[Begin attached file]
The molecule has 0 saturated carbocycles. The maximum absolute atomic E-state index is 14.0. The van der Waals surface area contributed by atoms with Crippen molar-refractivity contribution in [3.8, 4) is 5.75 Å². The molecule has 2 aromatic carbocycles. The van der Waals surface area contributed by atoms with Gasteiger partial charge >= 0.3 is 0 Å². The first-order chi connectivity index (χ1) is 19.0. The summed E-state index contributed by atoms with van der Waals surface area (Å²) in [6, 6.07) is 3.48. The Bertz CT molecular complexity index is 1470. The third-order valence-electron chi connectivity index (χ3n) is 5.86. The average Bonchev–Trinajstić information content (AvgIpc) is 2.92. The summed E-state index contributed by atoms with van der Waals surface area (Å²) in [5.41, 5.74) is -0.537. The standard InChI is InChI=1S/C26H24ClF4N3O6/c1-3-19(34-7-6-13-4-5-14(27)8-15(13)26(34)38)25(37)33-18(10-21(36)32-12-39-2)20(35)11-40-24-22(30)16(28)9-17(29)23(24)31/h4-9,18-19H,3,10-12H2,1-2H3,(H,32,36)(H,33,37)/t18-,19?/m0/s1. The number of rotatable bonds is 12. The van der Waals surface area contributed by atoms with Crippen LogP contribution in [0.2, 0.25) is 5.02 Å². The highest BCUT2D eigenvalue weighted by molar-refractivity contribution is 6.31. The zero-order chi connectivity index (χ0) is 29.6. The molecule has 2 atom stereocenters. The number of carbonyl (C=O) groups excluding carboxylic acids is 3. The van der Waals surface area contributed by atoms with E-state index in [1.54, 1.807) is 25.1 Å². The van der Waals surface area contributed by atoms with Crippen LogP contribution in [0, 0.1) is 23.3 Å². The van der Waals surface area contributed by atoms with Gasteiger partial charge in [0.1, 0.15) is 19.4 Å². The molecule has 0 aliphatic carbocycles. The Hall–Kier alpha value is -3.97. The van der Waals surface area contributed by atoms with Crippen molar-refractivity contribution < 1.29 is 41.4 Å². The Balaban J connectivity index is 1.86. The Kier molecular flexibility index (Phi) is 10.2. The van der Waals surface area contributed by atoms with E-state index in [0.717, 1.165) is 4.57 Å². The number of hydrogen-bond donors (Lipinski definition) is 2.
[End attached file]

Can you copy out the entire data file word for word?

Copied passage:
The molecule has 0 saturated carbocycles. The maximum absolute atomic E-state index is 14.0. The van der Waals surface area contributed by atoms with Crippen molar-refractivity contribution in [3.8, 4) is 5.75 Å². The molecule has 2 aromatic carbocycles. The van der Waals surface area contributed by atoms with Gasteiger partial charge >= 0.3 is 0 Å². The first-order chi connectivity index (χ1) is 19.0. The summed E-state index contributed by atoms with van der Waals surface area (Å²) in [6, 6.07) is 3.48. The Bertz CT molecular complexity index is 1470. The third-order valence-electron chi connectivity index (χ3n) is 5.86. The average Bonchev–Trinajstić information content (AvgIpc) is 2.92. The summed E-state index contributed by atoms with van der Waals surface area (Å²) in [5.41, 5.74) is -0.537. The standard InChI is InChI=1S/C26H24ClF4N3O6/c1-3-19(34-7-6-13-4-5-14(27)8-15(13)26(34)38)25(37)33-18(10-21(36)32-12-39-2)20(35)11-40-24-22(30)16(28)9-17(29)23(24)31/h4-9,18-19H,3,10-12H2,1-2H3,(H,32,36)(H,33,37)/t18-,19?/m0/s1. The number of rotatable bonds is 12. The van der Waals surface area contributed by atoms with Crippen LogP contribution in [0.2, 0.25) is 5.02 Å². The highest BCUT2D eigenvalue weighted by molar-refractivity contribution is 6.31. The zero-order chi connectivity index (χ0) is 29.6. The molecule has 2 atom stereocenters. The number of carbonyl (C=O) groups excluding carboxylic acids is 3. The van der Waals surface area contributed by atoms with E-state index in [1.54, 1.807) is 25.1 Å². The van der Waals surface area contributed by atoms with Crippen LogP contribution in [0, 0.1) is 23.3 Å². The van der Waals surface area contributed by atoms with Gasteiger partial charge in [0.1, 0.15) is 19.4 Å². The molecule has 0 aliphatic carbocycles. The Hall–Kier alpha value is -3.97. The van der Waals surface area contributed by atoms with Crippen molar-refractivity contribution < 1.29 is 41.4 Å². The Balaban J connectivity index is 1.86. The Kier molecular flexibility index (Phi) is 10.2. The van der Waals surface area contributed by atoms with E-state index in [0.717, 1.165) is 4.57 Å². The number of hydrogen-bond donors (Lipinski definition) is 2.